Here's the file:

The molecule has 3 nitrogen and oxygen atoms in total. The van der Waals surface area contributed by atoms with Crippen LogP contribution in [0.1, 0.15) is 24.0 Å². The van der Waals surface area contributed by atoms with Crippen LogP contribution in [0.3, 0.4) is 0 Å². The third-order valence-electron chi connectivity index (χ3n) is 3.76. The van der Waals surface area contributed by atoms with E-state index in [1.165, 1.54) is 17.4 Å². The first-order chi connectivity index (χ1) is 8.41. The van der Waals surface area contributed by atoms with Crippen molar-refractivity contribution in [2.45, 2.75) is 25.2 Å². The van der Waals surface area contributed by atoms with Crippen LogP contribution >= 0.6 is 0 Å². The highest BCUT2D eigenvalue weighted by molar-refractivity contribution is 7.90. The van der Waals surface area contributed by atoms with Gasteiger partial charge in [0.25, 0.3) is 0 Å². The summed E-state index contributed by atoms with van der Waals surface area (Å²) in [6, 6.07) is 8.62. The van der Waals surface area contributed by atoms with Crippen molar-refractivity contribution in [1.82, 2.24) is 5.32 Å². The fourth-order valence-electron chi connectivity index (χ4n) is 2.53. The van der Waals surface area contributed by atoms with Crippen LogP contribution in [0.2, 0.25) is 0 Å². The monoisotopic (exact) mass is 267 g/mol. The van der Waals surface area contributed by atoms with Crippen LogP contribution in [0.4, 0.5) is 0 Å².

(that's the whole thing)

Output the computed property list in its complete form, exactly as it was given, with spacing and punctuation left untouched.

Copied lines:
The molecule has 3 nitrogen and oxygen atoms in total. The van der Waals surface area contributed by atoms with Crippen LogP contribution in [0.1, 0.15) is 24.0 Å². The van der Waals surface area contributed by atoms with Crippen LogP contribution in [0.3, 0.4) is 0 Å². The third-order valence-electron chi connectivity index (χ3n) is 3.76. The van der Waals surface area contributed by atoms with E-state index in [1.165, 1.54) is 17.4 Å². The first-order chi connectivity index (χ1) is 8.41. The van der Waals surface area contributed by atoms with Crippen molar-refractivity contribution in [2.45, 2.75) is 25.2 Å². The van der Waals surface area contributed by atoms with Crippen LogP contribution >= 0.6 is 0 Å². The highest BCUT2D eigenvalue weighted by molar-refractivity contribution is 7.90. The van der Waals surface area contributed by atoms with Gasteiger partial charge in [0.25, 0.3) is 0 Å². The summed E-state index contributed by atoms with van der Waals surface area (Å²) in [6, 6.07) is 8.62. The van der Waals surface area contributed by atoms with Crippen molar-refractivity contribution in [1.82, 2.24) is 5.32 Å². The fourth-order valence-electron chi connectivity index (χ4n) is 2.53. The van der Waals surface area contributed by atoms with Crippen LogP contribution in [0.2, 0.25) is 0 Å². The monoisotopic (exact) mass is 267 g/mol. The van der Waals surface area contributed by atoms with Crippen LogP contribution in [0.4, 0.5) is 0 Å².